Top 8 Application Security Tools
SonarQubeVeracodeSonatype Nexus LifecycleSnykPortSwigger Burp Suite ProfessionalCheckmarxMicro Focus Fortify on DemandWhiteSource
The most valuable feature of SonarQube I have found to be the configuration that has allowed us to can make adjusts to the demands of the code review. It gives a specified classification regarding the skill, prioritization, and it is easy for me to review and make my code.
There is a single area on the dashboard where you can get a full view of all of the tests and the results from everything. There is a nice, very simple graphic that shows you the types of vulnerabilities that were found, their severity, the scoring, and in what part of the code they were found. All the details are together in one place.
Its engine itself is most valuable in terms of the way it calculates and decides whether a security vulnerability exists or not. That's the most important thing. Its security is also pretty good, and its listing about the severities is also good.
There are many valuable features. For example, the way the scanning feature works. The integration is cool because I can integrate it and I don't need to wait until the CACD, I can plug it in to our local ID, and there I can do the scanning. That is the part I like best.
We use the solution for vulnerability assessment in respect of the application and the sites.
The automated scan is what I find most useful because a lot of customers will need it. Not every domain will be looking for complete security, they just need a stamp on the security key. For these kinds of customers, the scan works really well.
It can integrate very well with DAST solutions. So both of them are combined into an integrated solution for customers running application security.
Once we have our project created with our application pipeline connected to the test scanning, it only takes two minutes. The report explaining what needs to be modified related to security and vulnerabilities in our code is very helpful. We are able to do static and dynamic code scanning.
The results and the dashboard they provide are good.
The solution boasts a broad range of features and covers much of what an ideal SCA tool should.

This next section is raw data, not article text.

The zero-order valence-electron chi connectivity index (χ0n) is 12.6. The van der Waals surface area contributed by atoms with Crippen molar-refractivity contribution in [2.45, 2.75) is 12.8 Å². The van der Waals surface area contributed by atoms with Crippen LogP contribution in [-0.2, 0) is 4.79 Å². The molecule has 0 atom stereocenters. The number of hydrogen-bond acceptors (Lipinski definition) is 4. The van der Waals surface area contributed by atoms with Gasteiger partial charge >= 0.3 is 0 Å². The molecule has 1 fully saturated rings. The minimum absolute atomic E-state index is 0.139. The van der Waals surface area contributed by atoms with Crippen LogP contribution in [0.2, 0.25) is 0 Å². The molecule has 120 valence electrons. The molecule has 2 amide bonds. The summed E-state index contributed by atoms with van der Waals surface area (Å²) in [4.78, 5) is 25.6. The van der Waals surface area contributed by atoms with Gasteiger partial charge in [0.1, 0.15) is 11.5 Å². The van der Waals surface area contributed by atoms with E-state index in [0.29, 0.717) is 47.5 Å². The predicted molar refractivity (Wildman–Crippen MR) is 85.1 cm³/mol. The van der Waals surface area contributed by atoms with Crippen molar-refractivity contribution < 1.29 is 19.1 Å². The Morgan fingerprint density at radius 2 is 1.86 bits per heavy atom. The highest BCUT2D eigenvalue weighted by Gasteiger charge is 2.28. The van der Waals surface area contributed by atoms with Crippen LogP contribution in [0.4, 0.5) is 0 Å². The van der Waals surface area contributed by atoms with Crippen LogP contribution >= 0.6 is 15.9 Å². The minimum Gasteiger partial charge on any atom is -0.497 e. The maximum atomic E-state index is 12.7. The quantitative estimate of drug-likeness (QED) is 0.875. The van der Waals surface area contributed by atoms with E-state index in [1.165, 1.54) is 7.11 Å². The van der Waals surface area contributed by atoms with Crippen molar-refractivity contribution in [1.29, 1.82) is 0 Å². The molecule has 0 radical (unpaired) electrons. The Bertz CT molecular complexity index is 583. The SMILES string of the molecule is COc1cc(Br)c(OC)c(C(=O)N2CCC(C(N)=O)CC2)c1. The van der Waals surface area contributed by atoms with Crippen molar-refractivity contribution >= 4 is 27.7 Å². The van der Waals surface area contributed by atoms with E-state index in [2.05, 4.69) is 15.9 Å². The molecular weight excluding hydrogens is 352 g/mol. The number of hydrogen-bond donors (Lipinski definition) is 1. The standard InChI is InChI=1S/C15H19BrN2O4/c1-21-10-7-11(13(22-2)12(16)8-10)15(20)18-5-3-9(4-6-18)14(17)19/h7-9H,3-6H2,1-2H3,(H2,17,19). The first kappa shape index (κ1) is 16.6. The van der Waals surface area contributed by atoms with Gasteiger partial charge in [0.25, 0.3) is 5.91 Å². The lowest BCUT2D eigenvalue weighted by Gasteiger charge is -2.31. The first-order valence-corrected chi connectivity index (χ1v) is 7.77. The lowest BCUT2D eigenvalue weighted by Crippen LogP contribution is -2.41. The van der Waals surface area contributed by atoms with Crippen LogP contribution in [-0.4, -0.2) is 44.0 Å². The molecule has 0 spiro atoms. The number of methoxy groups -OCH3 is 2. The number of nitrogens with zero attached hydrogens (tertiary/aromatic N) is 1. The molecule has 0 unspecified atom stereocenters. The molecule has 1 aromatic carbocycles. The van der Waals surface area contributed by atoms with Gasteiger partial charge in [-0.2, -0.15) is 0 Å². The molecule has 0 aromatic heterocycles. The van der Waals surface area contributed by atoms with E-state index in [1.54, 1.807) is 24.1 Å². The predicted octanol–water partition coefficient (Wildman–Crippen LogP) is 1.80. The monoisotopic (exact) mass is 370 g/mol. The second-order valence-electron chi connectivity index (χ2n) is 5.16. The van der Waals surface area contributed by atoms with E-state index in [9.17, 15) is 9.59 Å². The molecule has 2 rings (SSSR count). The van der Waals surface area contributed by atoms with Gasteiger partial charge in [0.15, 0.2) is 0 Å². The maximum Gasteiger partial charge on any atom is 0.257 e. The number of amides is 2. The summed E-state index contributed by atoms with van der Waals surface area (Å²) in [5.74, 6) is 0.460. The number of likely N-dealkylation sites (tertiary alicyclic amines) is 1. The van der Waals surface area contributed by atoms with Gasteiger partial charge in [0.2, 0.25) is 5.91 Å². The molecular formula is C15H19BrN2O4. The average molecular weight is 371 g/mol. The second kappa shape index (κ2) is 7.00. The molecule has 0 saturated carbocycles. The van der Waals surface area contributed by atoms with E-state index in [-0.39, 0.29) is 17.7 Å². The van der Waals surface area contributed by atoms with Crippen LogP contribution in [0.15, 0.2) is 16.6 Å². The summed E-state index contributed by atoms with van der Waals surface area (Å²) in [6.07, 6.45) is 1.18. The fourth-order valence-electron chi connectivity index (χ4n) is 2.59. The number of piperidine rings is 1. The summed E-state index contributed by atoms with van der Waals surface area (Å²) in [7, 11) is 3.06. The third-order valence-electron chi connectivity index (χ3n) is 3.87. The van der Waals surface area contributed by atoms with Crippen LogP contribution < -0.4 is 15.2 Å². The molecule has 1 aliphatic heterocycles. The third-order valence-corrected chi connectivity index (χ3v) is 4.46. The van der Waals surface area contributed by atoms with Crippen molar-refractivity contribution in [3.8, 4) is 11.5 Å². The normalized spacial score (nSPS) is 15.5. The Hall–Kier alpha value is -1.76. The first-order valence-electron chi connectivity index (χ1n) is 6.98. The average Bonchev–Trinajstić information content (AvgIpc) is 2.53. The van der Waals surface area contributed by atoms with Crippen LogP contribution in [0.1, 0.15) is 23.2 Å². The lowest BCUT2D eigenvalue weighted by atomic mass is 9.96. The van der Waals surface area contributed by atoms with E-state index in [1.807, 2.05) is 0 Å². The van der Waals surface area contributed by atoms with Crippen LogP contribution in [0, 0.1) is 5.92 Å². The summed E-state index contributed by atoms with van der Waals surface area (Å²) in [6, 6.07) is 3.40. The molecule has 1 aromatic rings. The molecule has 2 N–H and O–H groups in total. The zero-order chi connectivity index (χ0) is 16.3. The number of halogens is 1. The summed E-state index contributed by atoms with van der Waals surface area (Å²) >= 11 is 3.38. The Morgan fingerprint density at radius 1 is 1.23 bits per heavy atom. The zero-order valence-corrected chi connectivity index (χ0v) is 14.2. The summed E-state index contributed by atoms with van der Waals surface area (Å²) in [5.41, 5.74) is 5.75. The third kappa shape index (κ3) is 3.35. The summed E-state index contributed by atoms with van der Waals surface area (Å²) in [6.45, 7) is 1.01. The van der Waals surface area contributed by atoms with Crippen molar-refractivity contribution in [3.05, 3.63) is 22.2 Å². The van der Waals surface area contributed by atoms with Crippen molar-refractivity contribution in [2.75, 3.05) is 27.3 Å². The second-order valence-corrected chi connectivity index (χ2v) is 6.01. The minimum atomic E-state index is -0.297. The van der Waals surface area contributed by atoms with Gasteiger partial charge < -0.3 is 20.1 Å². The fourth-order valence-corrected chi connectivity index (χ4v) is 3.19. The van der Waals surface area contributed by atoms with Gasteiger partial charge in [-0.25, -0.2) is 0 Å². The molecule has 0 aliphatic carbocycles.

The members of IT Central Station were clear on what was most important when evaluating Application Security: while some also mentioned that the software should be silent and have the ability to lock down configuration settings, everyone agreed that quality Application Security should provide intelligent data and come with a solid reputation, a strong usage pattern, efficient data handling, and a clean design. Members also mentioned documentation and maintenance as benefits.
Application Security vs Network Security
While both network security and application security seek out weaknesses in your company’s security posture and both are necessary for a comprehensive, multi-layered risk-management program, the two differ in the following ways.
Network security, also known as vulnerability management or vulnerability assessment, is network-level protection of information assets and systems from intrusions, breaches, and other threats. Network security consists of three different types of controls. Physical network security prevents unauthorized personnel from accessing physical network components such as routers and cabling. Access is prevented through controlled access, such as biometric authentication and locks. Technical network security protects data and systems both from authorized as well as unauthorized personnel. Administrative network security consists of rules, security processes, and policies that control user behavior. This includes levels of access, methods of authentication, overall threat protections, and how changes are made to the IT infrastructure. Network security involves workstations, routers, servers, and wireless networks and incorporates technologies such as intrusion prevention systems (IPS), firewalls, and data-loss prevention (DLP). In addition, vulnerability scanners, secure web gateways, and patch management tools may be used to discover and prevent security weaknesses.
Application security (AppSec), on the other hand, is the protection of applications on a software level. The majority of successful security breaches target vulnerabilities in the application layer rather than in the network layer. Application security includes front ends and source code and involves systems such as databases, websites, client and server applications, and mobile apps. Applications are secured using technologies such as web application firewalls, cloud access security brokers (CASBs), and source code analyzers. Proper AppSec can prevent security vulnerabilities in your own code as well as in third-party components used within your applications.
Application Security vs Software Security
Application Security vs Software Security
Software and the infrastructure on which the software runs need to be protected. This involves both software security, which is proactive and takes place in the pre-deployment phase, and application security, which is reactive, taking place once the software has already been deployed.